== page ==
Graded assignments

Due dates for assignments that require work to be turned in are posted on the calendar.  Use the ICAL address to add this to a personal calendar if you wish.

  1. Demonstrate C or C++ proficiency.  This assignment is due January 30th for students enrolled in the class as well as anyone that is added from the waitlist.  For this assignment, there are no late submissions, no extensions.  Your output must match the sample output precisely (use the UNIX command diff to compare).
    General questions that students have been having

    Code design

    The purpose of this assignment is for you to learn about pointers.  We specifically indicated that you should use an array of 27 pointers in your dictionary nodes and we expect you to follow this design.  As you will see later in the semester, this is very relevant to data structures that are used in modern operating systems.  In general, we specify interfaces as it helps to prepare you for working in large teams where interfaces between subsystems may be negotiated and failing to follow an interface can lead to program faults.  If you don’t follow the interface precisely in this assignment, you will not lose points for it if the alternative is a good design, but you must implement the pointer tree data structure.

    Connecting to Edoras and using graphical tools

    Remember that there is a course FAQ that addresses many questions that you might have about he course.  Please consult it.  In particular, if you do not know how to connect to edoras, you need to read about secure shell clients in the FAQ.  If you would like to use graphical user interface editors, you will need a windowing client that supports X11.  If you have a linux system (and I would assume MacOs, but I do not  have a machine to test this), this should work out of the box and when you secure shell to edoras, use the -Y option:  ssh -Y which enables the forwarding of X11 windows.  For  Windows machines, see the entry on X-Win 32 that is in the FAQ.  Trying to use graphical user interface editors such as gedit or debuggers such as cdtdebug will not function unless you do this.  Please note that X11 was never designed to run over wide area networks, and if you are not on campus you are likely to see some lag.  On a slow network, you should probably turn on compression when you connect by ssh:  ssh -Y -C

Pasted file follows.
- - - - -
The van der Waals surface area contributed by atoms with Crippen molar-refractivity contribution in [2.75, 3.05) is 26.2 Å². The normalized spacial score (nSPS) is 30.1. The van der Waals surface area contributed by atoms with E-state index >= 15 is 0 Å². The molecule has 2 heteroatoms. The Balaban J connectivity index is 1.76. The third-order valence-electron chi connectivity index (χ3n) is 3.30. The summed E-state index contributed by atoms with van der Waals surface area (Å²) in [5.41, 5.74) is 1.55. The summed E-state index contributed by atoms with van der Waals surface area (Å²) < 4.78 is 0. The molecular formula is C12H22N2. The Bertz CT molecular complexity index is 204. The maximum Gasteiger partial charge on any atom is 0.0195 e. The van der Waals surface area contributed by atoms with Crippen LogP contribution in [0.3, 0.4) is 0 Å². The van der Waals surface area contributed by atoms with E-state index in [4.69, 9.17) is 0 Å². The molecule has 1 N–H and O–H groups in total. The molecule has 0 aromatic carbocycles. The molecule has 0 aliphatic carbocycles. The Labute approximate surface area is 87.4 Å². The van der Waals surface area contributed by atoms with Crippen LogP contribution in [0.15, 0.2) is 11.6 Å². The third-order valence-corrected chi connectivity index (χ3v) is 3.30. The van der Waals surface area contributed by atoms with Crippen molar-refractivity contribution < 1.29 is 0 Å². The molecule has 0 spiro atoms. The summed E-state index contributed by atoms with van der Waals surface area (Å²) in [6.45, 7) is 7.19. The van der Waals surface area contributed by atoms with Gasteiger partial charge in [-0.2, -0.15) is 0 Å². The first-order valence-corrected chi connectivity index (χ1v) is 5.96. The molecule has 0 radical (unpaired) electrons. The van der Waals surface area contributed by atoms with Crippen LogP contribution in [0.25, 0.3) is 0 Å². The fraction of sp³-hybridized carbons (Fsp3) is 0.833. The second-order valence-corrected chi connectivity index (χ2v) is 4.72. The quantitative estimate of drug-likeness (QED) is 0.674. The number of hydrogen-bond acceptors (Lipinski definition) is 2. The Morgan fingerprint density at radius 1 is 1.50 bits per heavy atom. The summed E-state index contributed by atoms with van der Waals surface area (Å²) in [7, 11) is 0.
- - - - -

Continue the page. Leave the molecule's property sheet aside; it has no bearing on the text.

2. Read the article on pair programming on Blackboard in course documents.  Then take the assignment 2 quiz available on blackboard.  You may look at the article or any notes that you took on the article.  You may even take the quiz in tandem with your pair programming partner.
  3. Overview of operating systems and processes
  4. Scheduling and memory
  5. Page replacement & interprocess communication
  6. File systems and devices

The grader for this class is Mr. Saumil Shah <sshah7 “at”>.  He has office hours M 12-1 and Th 1-2 in GMCS 403 .

There is a frequently asked question list for this course that addresses many issues that students have with respect to this class.  Please check the list when you experience problems, the answer may be in there.


I have noticed that some students learn better when the course is taught from slides whereas other students benefit from the slower pace of using the board.  We will use a combination of techniques in this course.  When slides are used, they will be posted here.

Please note that all dates except the final exam are tentative.  My primary concern is that you master the material and the schedule may be adjusted in either direction to optimize comprehension and scope of material.

Week of:

  • Thu Jan 23 – Introduction (1.1 – 1.8)
  • Tue Jan 28 – Programs:  generation, linking, user & system space
  • Tue Feb 4 – Programs contd., Processes and threads (2.1-2.2): states, process switching and preemption, blocking and interrupt handlers, scheduling
  • Tue Feb 11 – Processes and threads contd.
  • Tue Feb 18 – Memory management (3.1-3.2): fixed & dynamic sized partitions.  Virtual Memory: paging (traditional and inverted 3.3), segmentation (3.7).
  • Tue Feb 25 – Virtual memory (3.4-3.6): Demand paging, page faults and replacement strategies, Belady’s anomaly, principle of locality, working sets, thrashing, etc.
  • Tue Mar 3 – Virtual memory contd.
  • Tue Mar 10 – Synchronization (2.3): Race conditions, deadlock, critical sections, etc.  Exam I: Thursday, March 12th
  • Tue Mar 17 – Synchronization contd.
  • Tue Mar 24 – Interprocess communication:  Shared memory and messaging (2.3.8).
  • Tue Mar 31 – SPRING BREAK 3/30 to 4/3